For some, rape is apparently an ambiguous and confusing issue.
Back in 2008, Dame Helen Mirren caused a considerable stir when, in an interview with GQ magazine, she characterized "date rape" as a "tricky" area that need not necessarily be a matter for the courts. If a woman ended up in a man's bedroom, engaged in sexual activity but then said "no" to intercourse, Mirren suggested that if that refusal was ignored, the man "cannot be ha[d] into court under those circumstances." Instead, she argued, "it is one of the many subtle parts of the men/women relationship that has to be negotiated and worked out between them."
Agreeing with Mirren's remarks, then Conservative MP Ann Widdecombe waded in with her own bold statement on the issue, asserting that: "Dame Helen is absolutely right. This is sheer common sense prevailing." Articulating the now widely discredited 'she was asking for it' argument, Widdecombe continued by stating in no uncertain terms: "Of course if a woman goes back to a man's room she has responsibility for her actions. Of course she should accept that she has got herself into that position [...] If we say to women that you can go as far as you like with a man but once you don't like it then you can go running to the law, well then we are offering them a false comfort."
More recently - only yesterday, in fact - it was George Galloway's turn to muddy the waters and treat us all to his own particular take on the issue of rape as he set out his views regarding the ongoing furore surrounding Wikileaks founder, Julian Assange. Speaking in his weekly online video broadcast, Good Night with George Galloway, the Respect party MP for Bradford West set out to discredit serious claims made against Mr Assange, who is currently sheltering in Ecuador's London embassy in a desperate bid to avoid extradition to Sweden where he is wanted for questioning over accusations - stringently denied - that he committed sexual assault against two women in Stockholm, in August 2010.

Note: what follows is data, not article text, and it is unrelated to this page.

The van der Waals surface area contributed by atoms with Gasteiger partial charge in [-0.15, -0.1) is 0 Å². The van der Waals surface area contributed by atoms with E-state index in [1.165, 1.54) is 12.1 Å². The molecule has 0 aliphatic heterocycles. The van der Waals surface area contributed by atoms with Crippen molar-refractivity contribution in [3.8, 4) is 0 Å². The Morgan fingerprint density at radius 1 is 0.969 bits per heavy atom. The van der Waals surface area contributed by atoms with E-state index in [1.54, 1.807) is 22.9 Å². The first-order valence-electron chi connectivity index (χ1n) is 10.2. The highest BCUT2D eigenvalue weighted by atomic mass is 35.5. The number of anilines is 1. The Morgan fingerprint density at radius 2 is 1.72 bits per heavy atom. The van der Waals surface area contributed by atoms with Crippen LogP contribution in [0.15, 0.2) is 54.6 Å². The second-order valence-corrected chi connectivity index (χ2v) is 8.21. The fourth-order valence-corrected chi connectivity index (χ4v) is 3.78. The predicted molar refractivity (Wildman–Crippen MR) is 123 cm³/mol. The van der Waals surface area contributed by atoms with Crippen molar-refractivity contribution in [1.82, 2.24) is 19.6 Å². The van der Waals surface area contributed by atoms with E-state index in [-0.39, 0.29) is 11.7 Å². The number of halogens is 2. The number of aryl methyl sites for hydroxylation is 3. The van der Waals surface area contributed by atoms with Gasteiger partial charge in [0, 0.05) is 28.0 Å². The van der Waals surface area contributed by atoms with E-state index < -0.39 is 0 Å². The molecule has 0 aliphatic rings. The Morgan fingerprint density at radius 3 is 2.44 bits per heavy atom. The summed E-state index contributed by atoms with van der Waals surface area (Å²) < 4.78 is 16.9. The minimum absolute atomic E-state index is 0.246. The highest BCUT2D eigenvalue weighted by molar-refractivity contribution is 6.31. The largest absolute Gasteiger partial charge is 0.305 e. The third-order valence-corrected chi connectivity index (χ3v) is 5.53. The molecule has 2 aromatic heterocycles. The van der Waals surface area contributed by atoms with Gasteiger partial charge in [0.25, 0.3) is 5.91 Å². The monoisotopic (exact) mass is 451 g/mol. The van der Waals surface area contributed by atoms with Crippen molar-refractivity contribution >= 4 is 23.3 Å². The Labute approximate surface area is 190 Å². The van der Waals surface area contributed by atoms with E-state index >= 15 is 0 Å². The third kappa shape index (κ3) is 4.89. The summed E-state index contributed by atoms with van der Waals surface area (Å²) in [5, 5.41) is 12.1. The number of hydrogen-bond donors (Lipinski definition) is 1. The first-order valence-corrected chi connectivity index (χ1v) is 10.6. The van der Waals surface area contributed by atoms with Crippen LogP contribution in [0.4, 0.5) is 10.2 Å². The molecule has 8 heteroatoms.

Condemning Assange's "personal sexual behaviour" as "sordid and disgusting", Galloway paints the scenario from which the allegation arises thus:
"Woman A met Julian Assange, invited him back to her flat, gave him dinner, went to bed with him, had consensual sex with him. Claims that she woke up to him having sex with her again. This is something which can happen, you know."
Sordid and disgusting though it may be, apparently this is not rape: "Even taken at its worst," Galloway protests, "if the allegations made by these two women were true, 100% true, and even if a camera in the room captured them, they don't constitute rape. At least not rape as anyone with any sense can possibly recognise it."
The crux of the issue, according to Galloway, is that "Not everybody needs to be asked prior to each insertion. Some people believe that when you go to bed with somebody, take off your clothes, and have sex with them and then fall asleep, you're already in the sex game with them. It might be really bad manners not to have tapped her on the shoulder and said, 'do you mind if I do it again?'. It might be really sordid and bad sexual etiquette, but whatever else it is, it is not rape or you bankrupt the term rape of all meaning."
In Sweden, as in Britain, however, having sex with someone while they are asleep is more than simply bad manners. It really is rape, Mr. Galloway, because here is the simple thing: everybody does need to be asked, every time. Whether it's the woman in Mirren's scenario, or the one in Assange's, every person has the right to say no, at any stage, and have that right respected. In suggesting otherwise, Galloway's understanding of rape is not only offensive and provocative, but also deeply insensitive to the ordeals of many countless victims of sexual assault.
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